In the International Short Film Competition, which featured films from 13 different countries, a lot of up-and-coming directorial talent emerged. In the end, the jury chose Neighbour Abdi by Douwe Dijkstra as the winner of the Award for Best International Short. In this strikingly playful film, Somali-born Abdi tells his painful life story - marked by war and crime - with the help of his neighbour, filmmaker Douwe Dijkstra. Through reconstructions in a special effects studio, they try to understand Abdi's violent past. Douwe Dijkstra and Abdiwahab Ali accepted the Award for Best International Short (worth €5.000) in person.
The jury was impressed with the high quality of the films selected this year and felt lucky and honoured to see them on the big screen in Ghent. About the winning film, the jury said: "We have decided to give the Award for Best International Short to a short that impressed us with its original formal approach, but which we immediately realised was much more than a gimmick. Both very loose and very intentional, very free and very detailed, this film demonstrates a generous and curious relation to cinema but also to the world at large, finding a way beyond binary oppositions between truth and fiction, comedy and drama, past and present, yourself and the other."
In the same competition, the jury decided to award a Special Mention to Cherries by Vytautas Katkus, a 16mm film in which the director and his father go cherry picking in the garden. "We also wanted to give a Special Mention to a beautiful film, from a filmmaker with a unique and confident voice and with something to say. We look forward to seeing more from this promising artist."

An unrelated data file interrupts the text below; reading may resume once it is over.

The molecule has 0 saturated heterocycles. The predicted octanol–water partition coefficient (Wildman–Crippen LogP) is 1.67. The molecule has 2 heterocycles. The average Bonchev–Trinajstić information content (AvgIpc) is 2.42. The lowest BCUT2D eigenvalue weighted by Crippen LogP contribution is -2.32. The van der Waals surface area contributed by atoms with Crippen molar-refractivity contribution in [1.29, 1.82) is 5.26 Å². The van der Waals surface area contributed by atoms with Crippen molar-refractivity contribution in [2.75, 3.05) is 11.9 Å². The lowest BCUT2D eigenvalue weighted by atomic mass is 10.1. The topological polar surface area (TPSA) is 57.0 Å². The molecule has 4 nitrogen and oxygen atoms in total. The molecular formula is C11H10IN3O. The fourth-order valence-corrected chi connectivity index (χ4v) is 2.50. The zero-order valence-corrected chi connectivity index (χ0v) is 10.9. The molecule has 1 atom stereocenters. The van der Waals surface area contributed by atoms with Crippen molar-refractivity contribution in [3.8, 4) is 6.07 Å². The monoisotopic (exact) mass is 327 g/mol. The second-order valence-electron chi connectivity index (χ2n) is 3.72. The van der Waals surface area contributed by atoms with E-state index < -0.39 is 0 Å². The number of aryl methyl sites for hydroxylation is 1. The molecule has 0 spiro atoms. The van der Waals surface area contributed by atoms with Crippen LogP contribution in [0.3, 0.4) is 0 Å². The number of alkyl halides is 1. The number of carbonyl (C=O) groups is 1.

Each year, there's a lot of excitement for the Competition for Belgian Student Shorts, a competition that has awarded talents Anthony Nti, Kato De Boeck, Adil El Arbi & Bilall Fallah and Lukas Dhont in the past. All students from accredited film schools in Flanders, Wallonia and Brussels can enter the competition. Out of all submissions, the jury crowned Finn's Heel by Cato Kusters as the winner of the Award for Best Belgian Student Short, a prize worth €5.000 thanks to Amplo. Finn's Heel is the coming-of-age story of Arthur and Finn, two fifteen-year-old boys who meet when Arthur starts taking boxing lessons at the club where Finn's father is coach.
The jury about Finn's Heel: "The film reveals a filmmaker with a rare sensibility for the nuances of human relationships, beyond clichés and conventional social codes. It managed to surprise us not with big gestures, but with subtleties and details, small adjustments in character's behaviours and actors' performances, and a warm, patient, focused visual language that simply captivated us."
In the student short film competition there were two Special Mentions: one went to La chute (On its Way Down) by Sebastian Schaevers, a mysterious look at a village in the Swiss Alps. "A film with a striking visual language, from a filmmaker clearly unafraid to come to grips with their surroundings and show them in a new way", the jury stated. The other Special Mention was for Merci pour patience! (Thank you for your patience!) by Simon van der Zande, because "it found a deceptively simple way to address a difficult, even uncomfortable topic, without falling into easy didacticism or abandoning our complex, multifaceted reality".
Also the Film Fest Gent audience was able to vote for their favourite film in the student shorts selection and chose Merci pour votre patience! (Thank you for your patience!) by Simon van der Zanden as the recipient of the THE PACK Audience Award for Best Belgian Student Short, worth a post-production budget of €6.500.
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